‘Monastery’ © Ragnar Brothers 2008
A Brief Description:
2 - 4 players (including rules for a paired game)
Playing time 30 – 90 minutes depending on number of players.
‘Monastery’is a tile laying game in which players construct different parts of a medieval monastery. The work is done by the monks of a player. The monks may move from tile to tile and in addition to building work they can also study, toil or pray. In the ‘icon’ game monks can also make use of the special properties of some of the tiles.
The tiles vary in value ranging from 1 point field and path tiles to 5 point Chapter House and Library. The higher the value of tile the more monks are needed to build it. Players can build independently, but often they are required to work collaboratively.
The game spreads over two days of monastic life, with turns being allocated as time for study and toil or for services in the abbey. At each service a new abbot is elected and apart from going first in the turn the abbot also has some significant powers.
In order to win the game players must collect the letters of the abbey’s motto ‘Libera Nos Quaesumus Ab Omnibus Malis Amen’. The letters become progressively more expensive and players must decide whether to buy letters or recruit extra monks.
Points at game end are also awarded for the ‘blessings’ which players can collect throughout the game.
Some design Notes:
· As in all Ragnar Brothers games, the theme is of paramount importance. The idea came to Kendall during a bout of flu (no need for mind-bending drugs). A tile laying system, monk movement, monk recruitment and a time framework were quickly established. Initially the building work was card driven (somewhat akin to ‘Alhambra’), but this was soon dropped as the monks alone presented enough options.
· After a game-test week-end at Spiller’s, it was clear that the theme was strong. Phil and Steve Slade had a mammoth discussion as they drove home and from that came the idea of icon tiles. It was also realised that the arrangement of tiles in the monastery needed a simple, strong structure and after much refining the rule regarding adjacent tiles (‘Thou shalt not place toil tiles adjacent to study tiles’) was finalised.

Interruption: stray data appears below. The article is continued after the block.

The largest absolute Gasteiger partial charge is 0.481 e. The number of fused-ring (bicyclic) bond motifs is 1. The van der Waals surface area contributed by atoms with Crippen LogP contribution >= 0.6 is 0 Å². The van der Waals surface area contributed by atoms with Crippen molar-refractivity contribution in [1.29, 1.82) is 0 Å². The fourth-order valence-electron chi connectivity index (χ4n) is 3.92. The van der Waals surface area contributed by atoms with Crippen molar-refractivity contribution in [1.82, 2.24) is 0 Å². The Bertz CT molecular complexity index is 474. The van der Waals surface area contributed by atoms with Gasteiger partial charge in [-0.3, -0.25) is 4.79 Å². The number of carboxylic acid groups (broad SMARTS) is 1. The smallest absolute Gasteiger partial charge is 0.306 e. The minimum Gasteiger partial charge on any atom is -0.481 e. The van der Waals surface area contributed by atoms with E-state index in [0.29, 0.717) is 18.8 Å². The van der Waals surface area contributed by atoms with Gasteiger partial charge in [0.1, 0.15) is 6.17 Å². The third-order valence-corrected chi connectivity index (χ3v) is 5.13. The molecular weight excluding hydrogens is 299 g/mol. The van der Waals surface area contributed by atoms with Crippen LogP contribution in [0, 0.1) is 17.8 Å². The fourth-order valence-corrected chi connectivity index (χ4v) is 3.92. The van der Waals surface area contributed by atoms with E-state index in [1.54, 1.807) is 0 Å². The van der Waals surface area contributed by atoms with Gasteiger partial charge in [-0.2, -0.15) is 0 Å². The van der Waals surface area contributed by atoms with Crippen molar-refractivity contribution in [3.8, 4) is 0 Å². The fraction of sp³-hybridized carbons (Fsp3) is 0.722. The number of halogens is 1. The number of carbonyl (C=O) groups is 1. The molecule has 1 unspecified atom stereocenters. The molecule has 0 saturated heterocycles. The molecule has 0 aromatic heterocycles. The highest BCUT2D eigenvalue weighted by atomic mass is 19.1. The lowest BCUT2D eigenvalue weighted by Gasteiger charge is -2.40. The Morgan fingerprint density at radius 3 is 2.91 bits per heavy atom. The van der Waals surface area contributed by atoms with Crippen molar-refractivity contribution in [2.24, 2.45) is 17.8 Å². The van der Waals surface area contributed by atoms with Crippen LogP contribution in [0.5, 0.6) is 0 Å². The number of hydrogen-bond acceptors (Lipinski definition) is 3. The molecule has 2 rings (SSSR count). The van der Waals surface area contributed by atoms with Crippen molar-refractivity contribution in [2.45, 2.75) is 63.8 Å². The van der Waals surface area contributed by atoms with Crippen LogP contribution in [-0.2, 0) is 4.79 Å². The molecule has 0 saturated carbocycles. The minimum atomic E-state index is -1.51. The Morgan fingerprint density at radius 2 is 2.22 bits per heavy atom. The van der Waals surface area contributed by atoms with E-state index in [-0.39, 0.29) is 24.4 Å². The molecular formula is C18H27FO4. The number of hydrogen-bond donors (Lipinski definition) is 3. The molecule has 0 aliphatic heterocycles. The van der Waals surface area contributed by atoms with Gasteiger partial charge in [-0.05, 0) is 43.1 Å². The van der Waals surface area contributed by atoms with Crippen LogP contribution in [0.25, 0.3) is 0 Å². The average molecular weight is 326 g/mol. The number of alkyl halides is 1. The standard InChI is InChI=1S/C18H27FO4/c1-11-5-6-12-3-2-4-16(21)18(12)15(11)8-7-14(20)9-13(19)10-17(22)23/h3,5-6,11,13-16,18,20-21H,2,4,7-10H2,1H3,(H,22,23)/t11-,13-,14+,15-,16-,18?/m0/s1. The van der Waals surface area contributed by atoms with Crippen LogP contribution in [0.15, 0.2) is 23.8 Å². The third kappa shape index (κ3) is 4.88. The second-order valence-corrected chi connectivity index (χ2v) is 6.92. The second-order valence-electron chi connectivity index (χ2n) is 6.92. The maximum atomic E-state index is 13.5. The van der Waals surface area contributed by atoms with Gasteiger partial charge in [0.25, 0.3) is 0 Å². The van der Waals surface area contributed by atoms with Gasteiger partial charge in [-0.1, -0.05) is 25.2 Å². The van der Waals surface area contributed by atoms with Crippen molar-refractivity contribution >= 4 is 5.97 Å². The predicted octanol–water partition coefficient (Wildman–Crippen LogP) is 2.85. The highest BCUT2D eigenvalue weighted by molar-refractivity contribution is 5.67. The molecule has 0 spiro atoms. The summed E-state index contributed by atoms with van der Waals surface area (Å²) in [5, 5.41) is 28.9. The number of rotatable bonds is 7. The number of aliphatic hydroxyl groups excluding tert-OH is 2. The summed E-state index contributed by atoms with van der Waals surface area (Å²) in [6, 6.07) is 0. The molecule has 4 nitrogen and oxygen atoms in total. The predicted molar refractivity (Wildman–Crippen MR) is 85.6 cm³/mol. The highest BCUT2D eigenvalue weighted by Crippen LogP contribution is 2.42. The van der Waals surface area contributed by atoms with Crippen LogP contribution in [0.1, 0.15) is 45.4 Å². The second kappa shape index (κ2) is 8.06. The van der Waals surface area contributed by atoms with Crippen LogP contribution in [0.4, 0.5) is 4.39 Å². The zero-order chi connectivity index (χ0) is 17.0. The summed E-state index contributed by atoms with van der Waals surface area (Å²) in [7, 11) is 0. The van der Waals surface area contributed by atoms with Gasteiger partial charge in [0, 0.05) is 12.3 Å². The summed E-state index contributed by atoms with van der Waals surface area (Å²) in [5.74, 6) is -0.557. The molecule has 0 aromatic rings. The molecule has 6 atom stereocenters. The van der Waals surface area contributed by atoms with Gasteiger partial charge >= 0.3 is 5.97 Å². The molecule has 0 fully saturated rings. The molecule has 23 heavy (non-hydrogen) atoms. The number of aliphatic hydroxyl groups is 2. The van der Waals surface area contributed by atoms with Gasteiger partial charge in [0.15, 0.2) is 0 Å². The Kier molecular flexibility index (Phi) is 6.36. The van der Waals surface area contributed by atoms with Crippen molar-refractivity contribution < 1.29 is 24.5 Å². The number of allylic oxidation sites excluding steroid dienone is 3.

· Game tests hosted by Kendall and Dicken were enjoyable, but the game was too long. The ‘Secret Way’ icon tiles helped, but it was Dicken’s suggestion to increase a monk’s movement allowance from 1 to 2 that proved decisive. Similarly, Kendall eventually succumbed to allowing the first recruited monk to cost a mere 1 point. Sometimes it’s hard to design the blindingly obvious!
· From the start of the design, monk recruitment had been built into the scoring mechanism – a novel modification of the common or garden score track. However, it was a comment from Roz on first seeing the game (‘is it like the Da Vinci Code?’) that led to the use of words and letters. Several different parts of the Latin Mass were tried. We knew we’d got it right when the positioning of the monks on the letters grid divided each of the lines of letters into their respective words. For the mathematically minded the recurring pattern of 1, 3, 6, 10 is also very appealing.
· Losing unspent points is never very satisfying, so the idea of receiving a ‘blessing’ in their place was introduced. Not only did the word stick (somewhat to our surprise), but also the blessing became a multi-functional tool solving a few minor problems (e.g. how to benefit from a strong turn at game end when all the letters have been taken).
· For the first time ever, Ragnar Brothers have designed some special game components. We are rather proud of the dual purpose screens and the standing or praying monks. We hope they also add something to a game that we believe is full of novelty and also reveals more strategies for play the more times you play it.
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